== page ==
It’s Wednesday evening, and I’m ready to go back to my hotel after finishing dinner with some friends and colleagues. We’re in Puerto Rico for the Women Who Lead annual convention. Stacy, the CEO of the National Speakers Association, suggests we share a Über ride since we are both heading to the same hotel. As we wait on the corner of the street of El Viejo, San Juan, we see a minivan waiting at the red light. The van has, what appears to be bright neon lights shining through all the windows. Stacy and I look at each other; we look at the car; we look at each other again. Stacy finally voices out loud what we’re both thinking, “Do you think that is our Über driver?” Stacy reaches for his iPhone to match the car type on his Über app with the vehicle parked in front of the red light, but by that time the neon-lit minivan is slowly inching its way towards our curb.
A middle-aged Puerto Rican woman lowers her window and greets us; “Buenas noches!” It’s confirmed. The crazy car is our ride.
Stacy climbs in first and I follow, already laughing at the absurdity. The van is very clean. The radio is blasting party music. The driver offers us mints.
There is a lit-up rotating disco ball.
I repeat: A lit-up disco ball is inside the vehicle.
I yell at the woman over the music, “Wow you have a nightclub inside this van.” She laughs and responds loudly. “Of course! You have to have fun!” She looks back and suggests with excitement, “I have karaoke too! Pick a song, any song!”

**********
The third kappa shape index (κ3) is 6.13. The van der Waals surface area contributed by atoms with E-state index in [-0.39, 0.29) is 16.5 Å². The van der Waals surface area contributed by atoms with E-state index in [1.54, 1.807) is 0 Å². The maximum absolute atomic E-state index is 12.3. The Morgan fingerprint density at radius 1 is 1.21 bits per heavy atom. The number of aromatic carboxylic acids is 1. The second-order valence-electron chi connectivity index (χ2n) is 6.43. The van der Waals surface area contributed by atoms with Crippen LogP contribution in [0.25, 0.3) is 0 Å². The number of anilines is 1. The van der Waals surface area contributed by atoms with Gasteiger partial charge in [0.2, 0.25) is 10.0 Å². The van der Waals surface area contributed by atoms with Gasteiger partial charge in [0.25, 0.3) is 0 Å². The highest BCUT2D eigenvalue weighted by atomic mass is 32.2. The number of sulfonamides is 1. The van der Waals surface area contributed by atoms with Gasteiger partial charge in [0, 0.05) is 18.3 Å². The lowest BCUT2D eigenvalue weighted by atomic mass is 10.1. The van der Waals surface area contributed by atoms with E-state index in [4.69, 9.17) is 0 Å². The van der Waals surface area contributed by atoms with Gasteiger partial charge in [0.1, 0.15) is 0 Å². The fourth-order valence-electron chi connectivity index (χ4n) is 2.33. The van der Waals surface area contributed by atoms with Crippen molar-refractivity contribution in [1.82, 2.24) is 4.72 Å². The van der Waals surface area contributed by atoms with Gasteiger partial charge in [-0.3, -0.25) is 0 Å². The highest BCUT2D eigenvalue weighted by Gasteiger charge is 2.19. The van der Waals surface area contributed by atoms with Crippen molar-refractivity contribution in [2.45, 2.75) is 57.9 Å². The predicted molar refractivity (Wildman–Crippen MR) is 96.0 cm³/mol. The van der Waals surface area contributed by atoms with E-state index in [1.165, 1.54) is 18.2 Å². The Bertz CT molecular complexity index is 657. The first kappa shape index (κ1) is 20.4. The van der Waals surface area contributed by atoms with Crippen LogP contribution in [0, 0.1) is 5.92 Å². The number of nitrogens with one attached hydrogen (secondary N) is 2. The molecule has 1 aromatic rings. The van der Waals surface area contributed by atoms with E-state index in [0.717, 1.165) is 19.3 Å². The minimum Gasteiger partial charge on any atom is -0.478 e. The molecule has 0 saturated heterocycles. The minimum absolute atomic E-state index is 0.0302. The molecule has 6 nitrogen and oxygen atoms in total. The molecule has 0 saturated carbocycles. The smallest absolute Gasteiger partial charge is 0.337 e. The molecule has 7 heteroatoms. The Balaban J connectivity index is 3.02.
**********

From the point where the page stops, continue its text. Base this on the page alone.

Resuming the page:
At first, Stacy and I are reluctant to pick up the microphone and start singing, but this driver’s energy is contagious. Stacy caves and requests a country song. Suddenly, I am singing Karaoke alongside my American friend in a minivan in Puerto Rico. Stacy and I are jamming and laughing hysterically. We are having the time of our life!
Unfortunately, our hotel is only about 7 minutes away from the restaurant. Just like that, the party is over. Stacy and I were having so much fun, we didn’t want the trip to end. As we pull under the overhang at the front of the hotel, the lady driver lowers the music and exits the vehicle to open our door.
I notice a paper taped just below the A/C vent that says “Tips are welcomed.”
I was always under the impression that you’re not supposed to tip Über drivers. But if anyone deserves a tip, it’s this lady! I open my wallet and happily hand the driver a five-dollar bill. I ask her if she will take a picture with Stacy and me. After all, this has been such an experience. I want to commemorate it.
Any ride should meet certain base level standards.
The car should be clean.
The driver should be polite.
You should be driven to the correct location.
Those standards would have been sufficient.
But this Über driver created an experience for her passengers. In seven minutes she made us laugh, she made us sing, and she gave us a story to retell. Her ride was unique. Her ride was unforgettable.
Two months later, I am still talking about this Über experience. I will bet that if I run into Stacy in five years, one of the first things we will reminisce about is that Über ride we shared in Puerto Rico. We won’t remember a ride that takes us from point A to point B. We won’t remember a service that simply delivers what it promises. What we’ll remember is how something or someone made us feel. We remember the experience.
The magic is in the moment—the experience—the memories created. I may never see that driver again, but she’ll always stay with me because she is a part of my story. Are you connecting with your family and your customers in a meaningful way? Are you a part of their experience – of their story? If you can do that, then you will always be there— even when you’re not.